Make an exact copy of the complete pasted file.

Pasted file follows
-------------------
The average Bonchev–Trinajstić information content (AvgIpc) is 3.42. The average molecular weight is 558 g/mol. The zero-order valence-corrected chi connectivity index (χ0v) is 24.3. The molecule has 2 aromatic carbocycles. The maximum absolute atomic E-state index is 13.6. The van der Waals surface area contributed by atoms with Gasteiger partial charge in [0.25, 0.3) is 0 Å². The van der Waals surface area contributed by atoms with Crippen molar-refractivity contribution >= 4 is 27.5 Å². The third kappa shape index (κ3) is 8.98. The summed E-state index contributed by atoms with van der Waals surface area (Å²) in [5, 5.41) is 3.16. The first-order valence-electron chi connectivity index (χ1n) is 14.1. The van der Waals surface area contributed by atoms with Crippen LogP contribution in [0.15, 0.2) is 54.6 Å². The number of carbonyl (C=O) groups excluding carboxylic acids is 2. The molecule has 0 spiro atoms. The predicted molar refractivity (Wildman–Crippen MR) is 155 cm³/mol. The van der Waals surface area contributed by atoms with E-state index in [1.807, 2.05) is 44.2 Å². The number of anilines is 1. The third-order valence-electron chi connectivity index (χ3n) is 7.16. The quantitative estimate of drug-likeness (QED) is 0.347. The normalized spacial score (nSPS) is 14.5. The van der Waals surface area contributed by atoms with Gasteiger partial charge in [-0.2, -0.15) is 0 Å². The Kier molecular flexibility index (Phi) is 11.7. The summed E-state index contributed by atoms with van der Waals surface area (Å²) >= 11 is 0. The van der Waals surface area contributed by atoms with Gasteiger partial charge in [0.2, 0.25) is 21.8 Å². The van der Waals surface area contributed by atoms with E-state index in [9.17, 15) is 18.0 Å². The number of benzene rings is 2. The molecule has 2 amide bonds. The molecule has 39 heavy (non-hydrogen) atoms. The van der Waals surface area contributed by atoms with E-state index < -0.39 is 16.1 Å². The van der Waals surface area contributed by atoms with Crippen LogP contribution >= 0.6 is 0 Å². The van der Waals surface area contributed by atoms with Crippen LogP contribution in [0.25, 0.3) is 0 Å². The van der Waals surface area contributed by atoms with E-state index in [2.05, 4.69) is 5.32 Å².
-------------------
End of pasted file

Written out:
The average Bonchev–Trinajstić information content (AvgIpc) is 3.42. The average molecular weight is 558 g/mol. The zero-order valence-corrected chi connectivity index (χ0v) is 24.3. The molecule has 2 aromatic carbocycles. The maximum absolute atomic E-state index is 13.6. The van der Waals surface area contributed by atoms with Gasteiger partial charge in [0.25, 0.3) is 0 Å². The van der Waals surface area contributed by atoms with Crippen molar-refractivity contribution >= 4 is 27.5 Å². The third kappa shape index (κ3) is 8.98. The summed E-state index contributed by atoms with van der Waals surface area (Å²) in [5, 5.41) is 3.16. The first-order valence-electron chi connectivity index (χ1n) is 14.1. The van der Waals surface area contributed by atoms with Crippen LogP contribution in [0.15, 0.2) is 54.6 Å². The number of carbonyl (C=O) groups excluding carboxylic acids is 2. The molecule has 0 spiro atoms. The predicted molar refractivity (Wildman–Crippen MR) is 155 cm³/mol. The van der Waals surface area contributed by atoms with E-state index in [1.807, 2.05) is 44.2 Å². The number of anilines is 1. The third-order valence-electron chi connectivity index (χ3n) is 7.16. The quantitative estimate of drug-likeness (QED) is 0.347. The normalized spacial score (nSPS) is 14.5. The van der Waals surface area contributed by atoms with Gasteiger partial charge in [-0.2, -0.15) is 0 Å². The Kier molecular flexibility index (Phi) is 11.7. The summed E-state index contributed by atoms with van der Waals surface area (Å²) >= 11 is 0. The van der Waals surface area contributed by atoms with Gasteiger partial charge in [0.2, 0.25) is 21.8 Å². The van der Waals surface area contributed by atoms with E-state index in [9.17, 15) is 18.0 Å². The number of benzene rings is 2. The molecule has 2 amide bonds. The molecule has 39 heavy (non-hydrogen) atoms. The van der Waals surface area contributed by atoms with E-state index < -0.39 is 16.1 Å². The van der Waals surface area contributed by atoms with Crippen LogP contribution >= 0.6 is 0 Å². The van der Waals surface area contributed by atoms with Crippen LogP contribution in [0.25, 0.3) is 0 Å². The van der Waals surface area contributed by atoms with E-state index in [2.05, 4.69) is 5.32 Å².